A Grass Roots Rebellion
The impetus for schools adopting green polices is often student led, finds Victoria Lambert, in her exploration for green independent schools
When teenage climate change protester Greta Thunberg came to the UK in April, students all over the country followed her example by going on strike. Some have also joined the international pressure group, Extinction Rebellion, which advocates civil disobedience in order to bring about political change on the environment. Others share clips via Instagram and Snapchat, highlighting the dangers of palm oil to the orangutan population or of broadcaster David Attenborough warning the world’s population that, in his opinion, we face irreversible damage to the natural world.
No wonder schools are looking for new ways to explore issues around sustainability: here is education with a clear purpose that is exciting pupils now. But how best can schools tackle the issues around environmentalism? Is it a matter for the site manager, does it go on the curriculum, form a subject for clubs or assemblies, or is it something to be threaded through all aspects of school life?
Sustainability is a whole school thing, says Martin Barker, headmaster of Westbourne House School, Chichester. ‘We have looked at many areas where sustainability can be improved at Westbourne House, and steadily worked towards this goal,’ says Barker. He cites the installation of solar panels, locally sourced food (including sustainable fish) and encouraging pupils to use school transport. ‘However,’ he adds, ‘it is most exciting to witness the passion that our pupils have for protecting our environment. Lead by enthusiastic staff, and stemming from a series of eco initiatives, pupils as young as four are coming up with ideas and are keen to take the lead on new policies.’ Recent examples include a plastic-free picnic and a beach clean-up, and students were shocked, he says, to discover micro-plastics when they dissected fish during Science Week.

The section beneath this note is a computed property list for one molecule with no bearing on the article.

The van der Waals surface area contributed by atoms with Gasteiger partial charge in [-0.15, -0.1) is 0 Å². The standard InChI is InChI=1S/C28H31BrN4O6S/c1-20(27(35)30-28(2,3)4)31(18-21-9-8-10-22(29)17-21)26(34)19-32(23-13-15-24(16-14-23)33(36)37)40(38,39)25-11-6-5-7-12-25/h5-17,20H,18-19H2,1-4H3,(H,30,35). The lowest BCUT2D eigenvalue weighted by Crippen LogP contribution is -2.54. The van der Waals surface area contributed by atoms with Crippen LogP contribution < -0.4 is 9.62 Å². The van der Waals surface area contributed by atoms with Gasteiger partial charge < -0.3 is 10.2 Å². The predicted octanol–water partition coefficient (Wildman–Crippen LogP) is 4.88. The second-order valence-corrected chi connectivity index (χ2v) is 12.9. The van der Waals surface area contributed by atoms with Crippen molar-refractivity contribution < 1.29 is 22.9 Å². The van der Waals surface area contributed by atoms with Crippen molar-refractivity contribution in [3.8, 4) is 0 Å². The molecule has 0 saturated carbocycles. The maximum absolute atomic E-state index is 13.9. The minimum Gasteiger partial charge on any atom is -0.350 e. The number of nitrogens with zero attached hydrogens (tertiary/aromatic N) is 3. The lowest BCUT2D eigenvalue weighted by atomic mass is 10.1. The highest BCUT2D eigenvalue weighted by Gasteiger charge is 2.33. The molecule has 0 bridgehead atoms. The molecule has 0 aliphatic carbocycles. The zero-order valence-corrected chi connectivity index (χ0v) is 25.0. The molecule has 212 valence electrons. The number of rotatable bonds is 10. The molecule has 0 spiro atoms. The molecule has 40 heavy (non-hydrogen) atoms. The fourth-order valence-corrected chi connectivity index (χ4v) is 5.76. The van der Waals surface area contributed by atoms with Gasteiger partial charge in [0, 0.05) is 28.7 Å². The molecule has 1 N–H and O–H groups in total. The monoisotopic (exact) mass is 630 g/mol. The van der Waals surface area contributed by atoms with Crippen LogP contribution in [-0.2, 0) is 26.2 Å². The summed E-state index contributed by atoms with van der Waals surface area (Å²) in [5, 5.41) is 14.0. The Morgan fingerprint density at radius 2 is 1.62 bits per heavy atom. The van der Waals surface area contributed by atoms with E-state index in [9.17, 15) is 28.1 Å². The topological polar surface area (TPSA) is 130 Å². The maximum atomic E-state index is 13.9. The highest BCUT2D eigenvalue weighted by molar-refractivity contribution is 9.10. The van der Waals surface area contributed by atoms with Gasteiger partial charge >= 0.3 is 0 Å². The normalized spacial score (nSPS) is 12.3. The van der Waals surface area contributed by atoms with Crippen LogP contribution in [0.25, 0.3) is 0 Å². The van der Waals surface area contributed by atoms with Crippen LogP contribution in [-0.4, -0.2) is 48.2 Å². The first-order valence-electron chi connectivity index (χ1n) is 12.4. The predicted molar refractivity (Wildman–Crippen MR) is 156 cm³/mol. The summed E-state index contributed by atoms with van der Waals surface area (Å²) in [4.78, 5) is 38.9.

Westbourne House is not alone in taking a holistically practical and engaged approach. The Royal Hospital School in Ipswich has reduced its emissions by 35 per cent in six years. Last year, students made a Christmas tree from 1,000 plastic water bottles to raise awareness around reliance on plastic waste. Sophie Braybrooke, Director of Communications, explains: ‘Careful metering of electricity and heating oil consumption across the 200-acre site allows us to identify areas for improvement and investment in more efficient sustainable infrastructure.’
Elsewhere, Taunton School is updating its dining areas using sustainable materials and Headington School, Oxford, has a dedicated Environment Prefect; its girls take part in the annual OxClean event, clearing up local litter. Kilgraston School in Perthshire has banned plastic bottles and holds a ‘wear it again’ day every May, when uniforms are ditched in favour of mufti clothes (which must be over ten years old) to draw attention to the 300,000 tonnes of clothing incinerated or sent to landfill each year in the UK.